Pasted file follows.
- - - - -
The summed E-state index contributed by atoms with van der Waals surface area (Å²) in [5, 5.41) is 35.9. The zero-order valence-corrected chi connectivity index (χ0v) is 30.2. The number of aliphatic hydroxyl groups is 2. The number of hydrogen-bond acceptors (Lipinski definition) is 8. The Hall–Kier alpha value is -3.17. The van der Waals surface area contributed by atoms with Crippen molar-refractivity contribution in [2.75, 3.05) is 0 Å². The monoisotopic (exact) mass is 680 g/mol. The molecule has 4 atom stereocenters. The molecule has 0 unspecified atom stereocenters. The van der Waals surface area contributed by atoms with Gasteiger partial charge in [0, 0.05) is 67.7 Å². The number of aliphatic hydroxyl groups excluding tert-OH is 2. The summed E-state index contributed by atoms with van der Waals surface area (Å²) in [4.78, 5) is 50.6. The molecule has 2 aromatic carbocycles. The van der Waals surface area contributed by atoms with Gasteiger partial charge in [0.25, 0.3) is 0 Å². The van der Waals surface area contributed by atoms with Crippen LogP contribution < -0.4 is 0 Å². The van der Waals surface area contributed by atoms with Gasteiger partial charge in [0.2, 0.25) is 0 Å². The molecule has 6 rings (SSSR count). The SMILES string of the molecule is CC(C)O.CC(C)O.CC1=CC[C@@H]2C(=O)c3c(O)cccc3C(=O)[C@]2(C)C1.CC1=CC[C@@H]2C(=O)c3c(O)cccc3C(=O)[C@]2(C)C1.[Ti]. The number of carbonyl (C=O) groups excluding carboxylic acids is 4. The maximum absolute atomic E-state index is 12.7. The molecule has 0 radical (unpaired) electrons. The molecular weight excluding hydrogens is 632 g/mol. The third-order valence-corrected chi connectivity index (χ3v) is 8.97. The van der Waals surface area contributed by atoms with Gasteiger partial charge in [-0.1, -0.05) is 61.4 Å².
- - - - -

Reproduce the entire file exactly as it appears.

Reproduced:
The summed E-state index contributed by atoms with van der Waals surface area (Å²) in [5, 5.41) is 35.9. The zero-order valence-corrected chi connectivity index (χ0v) is 30.2. The number of aliphatic hydroxyl groups is 2. The number of hydrogen-bond acceptors (Lipinski definition) is 8. The Hall–Kier alpha value is -3.17. The van der Waals surface area contributed by atoms with Crippen molar-refractivity contribution in [2.75, 3.05) is 0 Å². The monoisotopic (exact) mass is 680 g/mol. The molecule has 4 atom stereocenters. The molecule has 0 unspecified atom stereocenters. The van der Waals surface area contributed by atoms with Gasteiger partial charge in [0, 0.05) is 67.7 Å². The number of aliphatic hydroxyl groups excluding tert-OH is 2. The summed E-state index contributed by atoms with van der Waals surface area (Å²) in [4.78, 5) is 50.6. The molecule has 2 aromatic carbocycles. The van der Waals surface area contributed by atoms with Gasteiger partial charge in [0.25, 0.3) is 0 Å². The van der Waals surface area contributed by atoms with Crippen LogP contribution < -0.4 is 0 Å². The van der Waals surface area contributed by atoms with Gasteiger partial charge in [0.2, 0.25) is 0 Å². The molecule has 6 rings (SSSR count). The SMILES string of the molecule is CC(C)O.CC(C)O.CC1=CC[C@@H]2C(=O)c3c(O)cccc3C(=O)[C@]2(C)C1.CC1=CC[C@@H]2C(=O)c3c(O)cccc3C(=O)[C@]2(C)C1.[Ti]. The number of carbonyl (C=O) groups excluding carboxylic acids is 4. The maximum absolute atomic E-state index is 12.7. The molecule has 0 radical (unpaired) electrons. The molecular weight excluding hydrogens is 632 g/mol. The third-order valence-corrected chi connectivity index (χ3v) is 8.97. The van der Waals surface area contributed by atoms with Gasteiger partial charge in [-0.1, -0.05) is 61.4 Å².